We have end-to-end solutions for our customers, therefore, early attention to source points and destination infrastructure issues are the main reasons why we have emerged as the selected provider, says Gary M Goldfarb, Chairman of the board at Miami-Dade Beacon Council and Chief Strategy Officer at Interport Logistics LLC– a leading logistics services provider headquartered in the state of Florida in the US and serving most of the industry associations in the region with solutions- SCM engineering, FTZ consulting and operations, freight forwarding and customs brokerage. In an exclusive interview, the veteran discusses with Ritika Arora Bhola, how the logistics sector can offer a glimmer of hope to the global economy, supported that, as players they combat robustly with the crisis.
How may we best summarise the current state of the global logistics industry in the wake of the pandemic. How are you adapting to serve the complex demand?
In our view, there are three logistics industries at this moment. Firstly, COVID-19 response logistics which is at a fever pitch and includes PPE, pharma and medical equipment. Secondly, regular commercial logistics which includes industrial supplies and ‘Brick and Mortar’ retail support, currently down to about 20 per cent. And thirdly, there is e-commerce, which has resulted in a triple increase for us.
In Miami, Florida, we serve all of the above markets inbound into the US as well as outbound to the Caribbean, Central and South America.
Logistics is definitely one of the worst hit sectors during the pandemic. Could you highlight the key challenges that the global logistics sector is currently facing?
Logistics is all about capacity. With blank sailings on the ocean side and airport closures on the air side, it is a challenge to find the right infrastructure at the right place. Points of heavy congestion, such as China and India are more challenging than those in the Americas, which at least seem to have the right balance of empty containers and full loads.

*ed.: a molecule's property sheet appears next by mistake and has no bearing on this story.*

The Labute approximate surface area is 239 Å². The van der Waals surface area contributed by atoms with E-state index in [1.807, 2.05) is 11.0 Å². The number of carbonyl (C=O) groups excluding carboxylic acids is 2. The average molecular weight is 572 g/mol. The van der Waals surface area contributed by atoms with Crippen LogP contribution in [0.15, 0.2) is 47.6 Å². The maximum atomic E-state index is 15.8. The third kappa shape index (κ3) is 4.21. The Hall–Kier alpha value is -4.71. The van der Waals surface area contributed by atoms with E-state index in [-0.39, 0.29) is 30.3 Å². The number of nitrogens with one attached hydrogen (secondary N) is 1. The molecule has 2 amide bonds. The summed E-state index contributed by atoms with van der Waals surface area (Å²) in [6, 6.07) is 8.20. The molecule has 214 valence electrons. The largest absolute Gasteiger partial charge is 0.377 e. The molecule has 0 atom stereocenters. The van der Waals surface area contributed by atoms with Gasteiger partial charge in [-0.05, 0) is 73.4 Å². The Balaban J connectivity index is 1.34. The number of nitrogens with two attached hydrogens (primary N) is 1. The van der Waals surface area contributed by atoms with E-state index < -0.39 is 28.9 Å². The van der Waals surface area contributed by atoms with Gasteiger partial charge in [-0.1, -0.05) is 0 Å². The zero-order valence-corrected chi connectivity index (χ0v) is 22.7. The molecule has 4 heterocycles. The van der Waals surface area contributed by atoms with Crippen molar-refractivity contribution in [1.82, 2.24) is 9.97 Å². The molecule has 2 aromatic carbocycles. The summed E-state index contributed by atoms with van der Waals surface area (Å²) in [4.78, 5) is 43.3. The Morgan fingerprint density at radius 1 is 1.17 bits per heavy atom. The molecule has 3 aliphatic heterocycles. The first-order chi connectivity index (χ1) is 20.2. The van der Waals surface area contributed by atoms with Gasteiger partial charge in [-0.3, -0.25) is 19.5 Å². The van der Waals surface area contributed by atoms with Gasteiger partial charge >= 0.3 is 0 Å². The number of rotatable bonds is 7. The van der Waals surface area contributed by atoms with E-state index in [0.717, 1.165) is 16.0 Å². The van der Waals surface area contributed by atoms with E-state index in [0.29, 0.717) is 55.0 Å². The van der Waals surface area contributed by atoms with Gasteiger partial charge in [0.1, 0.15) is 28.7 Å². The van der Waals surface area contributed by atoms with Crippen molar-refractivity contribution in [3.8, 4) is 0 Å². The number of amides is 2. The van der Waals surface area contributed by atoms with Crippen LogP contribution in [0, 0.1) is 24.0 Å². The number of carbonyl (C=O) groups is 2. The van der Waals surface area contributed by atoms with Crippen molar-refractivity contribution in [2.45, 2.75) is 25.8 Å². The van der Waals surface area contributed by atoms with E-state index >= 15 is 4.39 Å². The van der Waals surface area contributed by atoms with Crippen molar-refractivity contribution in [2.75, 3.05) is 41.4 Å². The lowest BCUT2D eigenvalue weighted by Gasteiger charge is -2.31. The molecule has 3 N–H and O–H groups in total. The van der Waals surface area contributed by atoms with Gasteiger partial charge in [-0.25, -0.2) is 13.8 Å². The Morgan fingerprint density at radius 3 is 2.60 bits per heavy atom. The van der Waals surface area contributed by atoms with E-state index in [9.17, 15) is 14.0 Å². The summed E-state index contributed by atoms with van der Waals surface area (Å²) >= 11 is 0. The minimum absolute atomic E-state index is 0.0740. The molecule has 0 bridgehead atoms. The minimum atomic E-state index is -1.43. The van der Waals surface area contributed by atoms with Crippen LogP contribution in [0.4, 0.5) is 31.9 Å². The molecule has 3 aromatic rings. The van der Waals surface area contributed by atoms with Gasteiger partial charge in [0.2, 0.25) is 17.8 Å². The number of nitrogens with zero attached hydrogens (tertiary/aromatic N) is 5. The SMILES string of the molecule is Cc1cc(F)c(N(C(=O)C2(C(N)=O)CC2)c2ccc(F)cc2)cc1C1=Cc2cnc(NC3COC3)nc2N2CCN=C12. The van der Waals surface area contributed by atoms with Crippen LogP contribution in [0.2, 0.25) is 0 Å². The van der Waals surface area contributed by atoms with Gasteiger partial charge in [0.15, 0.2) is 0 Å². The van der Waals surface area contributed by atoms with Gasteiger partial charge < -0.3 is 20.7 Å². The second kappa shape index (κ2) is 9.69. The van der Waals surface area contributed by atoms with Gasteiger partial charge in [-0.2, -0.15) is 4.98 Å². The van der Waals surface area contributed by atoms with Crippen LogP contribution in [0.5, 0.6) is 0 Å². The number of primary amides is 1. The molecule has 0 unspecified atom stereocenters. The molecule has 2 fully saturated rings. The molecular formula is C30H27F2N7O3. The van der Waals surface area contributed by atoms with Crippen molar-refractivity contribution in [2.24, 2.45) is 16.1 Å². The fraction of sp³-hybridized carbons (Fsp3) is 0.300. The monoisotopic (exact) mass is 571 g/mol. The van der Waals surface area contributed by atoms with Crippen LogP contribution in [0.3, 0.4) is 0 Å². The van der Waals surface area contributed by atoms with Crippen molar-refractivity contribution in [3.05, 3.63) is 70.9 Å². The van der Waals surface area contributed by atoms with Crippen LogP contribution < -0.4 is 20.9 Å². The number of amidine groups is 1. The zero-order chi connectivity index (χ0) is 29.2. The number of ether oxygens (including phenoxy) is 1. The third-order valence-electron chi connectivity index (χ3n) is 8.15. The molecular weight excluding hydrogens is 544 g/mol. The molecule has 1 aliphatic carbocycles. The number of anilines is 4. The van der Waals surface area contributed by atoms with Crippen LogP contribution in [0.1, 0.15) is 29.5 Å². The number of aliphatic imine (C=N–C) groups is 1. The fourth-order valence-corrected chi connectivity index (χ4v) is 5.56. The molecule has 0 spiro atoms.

How do you logistics and supply chain operations changing as a result of the coronavirus crisis?
I wrote an article for a publication based out of Washington, DC where I suggested doing a ‘stress test of the supply chain’. This, during the early days of trade disputes between the US and China, now more appropriate with the coronavirus crisis. The premise of the article was that you either had multiple sources of supply, a secure and dependable supply chain, or had to carry excess inventory.
I can say that nothing has changed. Most of our customers have bolstered their inventories after taking care of emergency air charters during May and June. Now a build-up is taking place, so inventory management and warehousing opportunities are ultimately increasing.
Brief us about the logistics and supply chain management activities at the Interport Logistics.
Interport Logistics LLC is one of the largest 3PLs in South Florida, in a very active logistics community. We provide supply chain management engineering, foreign trade zone consulting, FTZ operations, freight forwarding, and customs brokerage, besides operate over 350,000 sq ft of warehouse facilities, all with FTZ status and some with state-of-the-art temperature-controlled services.
Can you describe your company’s own business contingency plans? Do you have a crisis tool kit? Crisis processes, resources are in place and understood?